My ramblings about all things technical

VCDX Spotlight: Randy Stanley

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Name: Randy Stanley

Twitter Handle: @randystanley

Blog URL:

Current Employer: IT Partners

VCDX #: 94

How did you get into using VMware?

In 2003 I was working for a small software development company managing their business applications and supporting their software development team. Initially we began utilizing VMware GSX Server for those simple use cases trying to consolidate and save on our hardware spend where ever we could. In support of the software development team we also deployed ESX in a lab environment for testing and development purposes only. A fairly common introduction and use case early on in the adoption of VMware solutions. Plus, vMotion was the coolest freakin’ thing I had ever seen.

It wasn’t until I re-entered the consulting field in 2007 that I really started to dive deep into the VMware products and they have been an integral part of every solution we sell and deploy. It was this exposure to the VMware technology that really allowed me to develop my abilities and deepen my experience. I also should say that a large draw for me was the large, friendly and helpful community that supported and shared knowledge around the VMware products; easily the best community with which to be associated.

What made you decide to do the VCDX?

For me the decision was twofold, first because I’ve had the great fortune of working with one of the best consultants I know in Doug Baer, VCDX #19 and second for the shear challenge of obtaining the certification. A natural, underlying part of the equation has always been my love of the technology and interest in understanding how it works at its core. In my current line of work, utilizing the skills and knowledge measured by the VCDX certification is highly relevant and in many ways a validation of those abilities.

How long did it take you to complete the whole VCDX journey?

It’s hard to say exactly when the journey started, as I had wanted to go after it for the last couple of years, but it seemed so far off and I never really got going. In May 2011, I started and then stopped my journey with a failed attempt on the required VCAP-DCA exam which in combination with a heavy load of customer commitments limited my ability to focus on it. Since I wasn’t accustomed to failing an exam, the DCA failure caught me off guard and I needed to regroup. It was then about 6 months later over the 2011 Thanksgiving (US) holiday that I had a little heart-to-heart with myself and decided regardless of the time, effort or success, I was going to go after the VCDX4 before it was updated to version 5. I was leaving too many good designs on the table which I had worked on with vSphere 4 to not try to at least defend one of them. That’s when my real, 6-month journey toward VCDX began. This involved the DCD4 exam in December, the DCA4 exam in January, the VCP5 upgrade and the DCD5 beta in February, the VCDX4 Design and application in March and then the VCDX4 Defense in May. Approximately 6-months start to finish, but ultimately the journey never ends or at least I hope it doesn’t.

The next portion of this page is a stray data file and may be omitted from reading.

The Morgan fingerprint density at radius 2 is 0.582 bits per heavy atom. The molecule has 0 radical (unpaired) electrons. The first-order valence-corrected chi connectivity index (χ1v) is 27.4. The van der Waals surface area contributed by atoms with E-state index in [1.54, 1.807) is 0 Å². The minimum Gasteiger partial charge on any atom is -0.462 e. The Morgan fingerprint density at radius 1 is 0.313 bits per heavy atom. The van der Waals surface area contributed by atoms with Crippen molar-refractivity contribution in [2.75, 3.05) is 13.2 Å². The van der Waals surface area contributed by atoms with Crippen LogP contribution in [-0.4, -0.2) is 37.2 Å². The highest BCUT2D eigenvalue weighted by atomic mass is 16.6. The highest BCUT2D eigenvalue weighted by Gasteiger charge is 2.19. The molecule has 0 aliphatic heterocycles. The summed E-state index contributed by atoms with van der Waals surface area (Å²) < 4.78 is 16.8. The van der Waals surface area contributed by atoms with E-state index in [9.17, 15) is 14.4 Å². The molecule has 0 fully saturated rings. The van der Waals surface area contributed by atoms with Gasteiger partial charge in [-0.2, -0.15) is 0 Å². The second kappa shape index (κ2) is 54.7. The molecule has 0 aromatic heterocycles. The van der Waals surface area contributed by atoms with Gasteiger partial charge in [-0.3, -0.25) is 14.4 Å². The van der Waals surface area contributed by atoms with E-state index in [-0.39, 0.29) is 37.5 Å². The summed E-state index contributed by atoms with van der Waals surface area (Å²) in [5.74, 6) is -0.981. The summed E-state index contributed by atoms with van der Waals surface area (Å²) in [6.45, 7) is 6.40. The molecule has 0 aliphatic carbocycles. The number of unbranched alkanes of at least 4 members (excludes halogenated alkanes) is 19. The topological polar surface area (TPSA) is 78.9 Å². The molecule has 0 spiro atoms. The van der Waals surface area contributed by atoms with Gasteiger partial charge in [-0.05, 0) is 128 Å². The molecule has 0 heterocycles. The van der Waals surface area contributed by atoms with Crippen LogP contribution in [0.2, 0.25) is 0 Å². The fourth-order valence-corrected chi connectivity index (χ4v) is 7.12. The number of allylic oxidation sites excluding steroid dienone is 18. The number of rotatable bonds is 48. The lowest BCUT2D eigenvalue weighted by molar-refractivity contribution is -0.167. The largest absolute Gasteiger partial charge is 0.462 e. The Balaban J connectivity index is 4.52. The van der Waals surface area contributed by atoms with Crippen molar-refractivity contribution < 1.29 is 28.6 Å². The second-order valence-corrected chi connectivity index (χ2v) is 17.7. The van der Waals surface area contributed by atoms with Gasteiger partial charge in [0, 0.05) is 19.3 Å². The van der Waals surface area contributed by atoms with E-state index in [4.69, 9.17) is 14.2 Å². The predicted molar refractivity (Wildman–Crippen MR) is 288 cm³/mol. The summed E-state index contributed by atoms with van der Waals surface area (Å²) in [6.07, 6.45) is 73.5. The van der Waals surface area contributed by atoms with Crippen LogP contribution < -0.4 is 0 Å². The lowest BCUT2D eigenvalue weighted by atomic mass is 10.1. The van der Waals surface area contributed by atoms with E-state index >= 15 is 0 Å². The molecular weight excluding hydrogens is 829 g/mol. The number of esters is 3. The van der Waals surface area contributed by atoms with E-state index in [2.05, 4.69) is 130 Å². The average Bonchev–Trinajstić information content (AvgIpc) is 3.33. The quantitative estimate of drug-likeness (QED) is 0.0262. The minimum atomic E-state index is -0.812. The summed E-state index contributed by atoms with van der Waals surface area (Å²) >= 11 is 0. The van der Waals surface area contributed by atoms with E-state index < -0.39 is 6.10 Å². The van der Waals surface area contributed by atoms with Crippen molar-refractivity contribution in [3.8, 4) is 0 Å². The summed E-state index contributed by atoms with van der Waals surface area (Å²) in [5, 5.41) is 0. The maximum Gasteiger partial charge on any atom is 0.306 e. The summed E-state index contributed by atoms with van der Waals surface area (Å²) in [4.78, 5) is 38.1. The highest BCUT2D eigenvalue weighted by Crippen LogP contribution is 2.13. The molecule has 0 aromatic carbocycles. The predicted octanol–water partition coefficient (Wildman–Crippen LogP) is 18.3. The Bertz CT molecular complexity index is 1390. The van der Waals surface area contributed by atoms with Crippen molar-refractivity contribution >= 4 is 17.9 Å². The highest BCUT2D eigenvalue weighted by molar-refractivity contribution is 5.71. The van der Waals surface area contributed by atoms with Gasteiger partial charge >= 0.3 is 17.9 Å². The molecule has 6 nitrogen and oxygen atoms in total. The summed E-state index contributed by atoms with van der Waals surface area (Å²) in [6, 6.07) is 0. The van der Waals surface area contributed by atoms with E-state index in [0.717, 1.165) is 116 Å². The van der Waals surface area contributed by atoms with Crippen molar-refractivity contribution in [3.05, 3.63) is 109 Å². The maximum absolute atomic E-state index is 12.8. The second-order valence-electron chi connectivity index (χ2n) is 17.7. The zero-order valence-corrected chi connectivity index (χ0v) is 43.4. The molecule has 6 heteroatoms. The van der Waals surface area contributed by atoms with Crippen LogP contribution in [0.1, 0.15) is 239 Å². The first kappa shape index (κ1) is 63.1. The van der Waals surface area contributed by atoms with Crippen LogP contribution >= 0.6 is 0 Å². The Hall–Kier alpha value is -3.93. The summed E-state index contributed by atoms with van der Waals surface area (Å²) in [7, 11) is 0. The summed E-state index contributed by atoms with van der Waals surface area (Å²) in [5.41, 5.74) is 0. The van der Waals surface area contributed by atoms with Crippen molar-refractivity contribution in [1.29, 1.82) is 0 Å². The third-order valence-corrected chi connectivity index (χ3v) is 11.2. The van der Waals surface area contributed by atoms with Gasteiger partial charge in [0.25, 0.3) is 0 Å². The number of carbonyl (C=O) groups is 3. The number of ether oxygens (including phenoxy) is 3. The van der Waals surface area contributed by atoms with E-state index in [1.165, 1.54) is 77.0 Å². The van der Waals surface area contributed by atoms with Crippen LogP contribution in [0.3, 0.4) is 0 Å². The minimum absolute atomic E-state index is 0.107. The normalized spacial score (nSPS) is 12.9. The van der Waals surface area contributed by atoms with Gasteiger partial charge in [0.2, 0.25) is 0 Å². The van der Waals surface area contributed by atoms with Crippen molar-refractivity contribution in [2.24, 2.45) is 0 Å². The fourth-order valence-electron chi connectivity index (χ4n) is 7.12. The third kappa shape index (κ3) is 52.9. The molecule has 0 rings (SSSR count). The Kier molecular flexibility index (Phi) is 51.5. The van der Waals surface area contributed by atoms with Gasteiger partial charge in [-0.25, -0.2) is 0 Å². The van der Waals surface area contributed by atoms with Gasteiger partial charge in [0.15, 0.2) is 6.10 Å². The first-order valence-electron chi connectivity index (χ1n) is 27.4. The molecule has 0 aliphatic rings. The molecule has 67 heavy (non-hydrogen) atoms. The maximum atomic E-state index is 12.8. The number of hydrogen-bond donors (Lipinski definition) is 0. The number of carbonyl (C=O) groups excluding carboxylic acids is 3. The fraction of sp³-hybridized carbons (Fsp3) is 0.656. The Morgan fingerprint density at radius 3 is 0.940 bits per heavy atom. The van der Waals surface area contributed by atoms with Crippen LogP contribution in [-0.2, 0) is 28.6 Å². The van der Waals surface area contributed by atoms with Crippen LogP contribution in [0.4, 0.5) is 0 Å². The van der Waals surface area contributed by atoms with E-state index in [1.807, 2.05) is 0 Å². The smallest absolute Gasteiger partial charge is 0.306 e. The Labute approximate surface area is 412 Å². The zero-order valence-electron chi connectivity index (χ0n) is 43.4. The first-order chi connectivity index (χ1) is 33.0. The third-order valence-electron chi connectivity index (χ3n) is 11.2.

What advice would you give to people thinking of pursuing the VCDX accreditation?

My advice to those interested in the VCDX would be to dedicate themselves to the investment of time and resources necessary in the effort. This may mean the setup of a home lab, the time to read product guides, the repetition of product implementation and design, and/or the review of countless blogs and knowledge base articles. But beyond having a sound technical and architectural knowledge it will also require comfort in the spotlight, an ability to present from a white board, a quickness to think on your feet, an ability to envision the big picture design, and an openness to feedback, critique and improvement. With all that said, bottom line for anyone seriously considering it, I would say go for it. You’ll never know what could have been if you don’t try. I believe many will be surprised by what they can accomplish when they focus on a goal like the VCDX.

If you could do the whole VCDX journey again what would you do differently?

I probably would have started it earlier. Overall I felt the execution was successful once I got going, but for me it was just the issue of starting and sticking with it. Beyond that I don’t think I would have changed much.

Life after the VCDX?  How did your company respond?  Was it worth it

In my consulting position, the certifications are very much a part of the role and needed by the company to market, sell and deliver the solutions that we focus on. The certification definitely brought some recognition and accolades. It also provided some instant credibility amongst those in our community. For the most part, I do believe it was worth it mainly because of the challenge it provided to me and the opportunity to do what I love most which is work with the technology, understand the architecture of the products, solve the business problems of my customers, and participate in a community that is passionate about all these same things.

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